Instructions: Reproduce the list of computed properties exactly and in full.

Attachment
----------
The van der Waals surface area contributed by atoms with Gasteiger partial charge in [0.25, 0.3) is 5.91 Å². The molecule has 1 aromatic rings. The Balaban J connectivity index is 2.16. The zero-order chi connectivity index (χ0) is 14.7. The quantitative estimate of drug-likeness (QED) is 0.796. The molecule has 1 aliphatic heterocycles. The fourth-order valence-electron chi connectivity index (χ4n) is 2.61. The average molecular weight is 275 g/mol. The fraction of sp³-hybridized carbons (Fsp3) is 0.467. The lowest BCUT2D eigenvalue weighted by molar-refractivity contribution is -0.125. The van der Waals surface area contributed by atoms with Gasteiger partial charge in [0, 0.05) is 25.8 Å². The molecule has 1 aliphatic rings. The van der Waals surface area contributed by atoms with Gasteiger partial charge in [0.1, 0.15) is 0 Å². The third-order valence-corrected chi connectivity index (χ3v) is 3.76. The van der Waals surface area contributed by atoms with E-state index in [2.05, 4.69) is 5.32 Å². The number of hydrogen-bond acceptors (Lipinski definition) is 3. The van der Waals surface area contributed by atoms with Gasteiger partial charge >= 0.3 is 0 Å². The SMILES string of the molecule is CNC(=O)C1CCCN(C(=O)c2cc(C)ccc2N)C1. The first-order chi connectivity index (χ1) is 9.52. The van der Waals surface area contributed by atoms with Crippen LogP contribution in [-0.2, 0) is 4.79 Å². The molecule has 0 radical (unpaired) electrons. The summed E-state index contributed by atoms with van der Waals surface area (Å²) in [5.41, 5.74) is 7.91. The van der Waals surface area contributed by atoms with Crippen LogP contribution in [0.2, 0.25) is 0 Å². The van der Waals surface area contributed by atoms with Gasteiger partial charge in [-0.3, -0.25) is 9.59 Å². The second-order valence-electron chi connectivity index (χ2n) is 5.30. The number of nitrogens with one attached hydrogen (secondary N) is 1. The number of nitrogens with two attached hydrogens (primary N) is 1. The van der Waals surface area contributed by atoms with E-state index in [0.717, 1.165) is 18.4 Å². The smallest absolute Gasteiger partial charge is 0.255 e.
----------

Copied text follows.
The van der Waals surface area contributed by atoms with Gasteiger partial charge in [0.25, 0.3) is 5.91 Å². The molecule has 1 aromatic rings. The Balaban J connectivity index is 2.16. The zero-order chi connectivity index (χ0) is 14.7. The quantitative estimate of drug-likeness (QED) is 0.796. The molecule has 1 aliphatic heterocycles. The fourth-order valence-electron chi connectivity index (χ4n) is 2.61. The average molecular weight is 275 g/mol. The fraction of sp³-hybridized carbons (Fsp3) is 0.467. The lowest BCUT2D eigenvalue weighted by molar-refractivity contribution is -0.125. The van der Waals surface area contributed by atoms with Gasteiger partial charge in [0, 0.05) is 25.8 Å². The molecule has 1 aliphatic rings. The van der Waals surface area contributed by atoms with Gasteiger partial charge in [0.1, 0.15) is 0 Å². The third-order valence-corrected chi connectivity index (χ3v) is 3.76. The van der Waals surface area contributed by atoms with E-state index in [2.05, 4.69) is 5.32 Å². The number of hydrogen-bond acceptors (Lipinski definition) is 3. The van der Waals surface area contributed by atoms with Gasteiger partial charge >= 0.3 is 0 Å². The SMILES string of the molecule is CNC(=O)C1CCCN(C(=O)c2cc(C)ccc2N)C1. The first-order chi connectivity index (χ1) is 9.52. The van der Waals surface area contributed by atoms with Crippen LogP contribution in [-0.2, 0) is 4.79 Å². The molecule has 0 radical (unpaired) electrons. The summed E-state index contributed by atoms with van der Waals surface area (Å²) in [5.41, 5.74) is 7.91. The van der Waals surface area contributed by atoms with Crippen LogP contribution in [0.2, 0.25) is 0 Å². The van der Waals surface area contributed by atoms with Gasteiger partial charge in [-0.3, -0.25) is 9.59 Å². The second-order valence-electron chi connectivity index (χ2n) is 5.30. The number of nitrogens with one attached hydrogen (secondary N) is 1. The number of nitrogens with two attached hydrogens (primary N) is 1. The van der Waals surface area contributed by atoms with E-state index in [0.717, 1.165) is 18.4 Å². The smallest absolute Gasteiger partial charge is 0.255 e.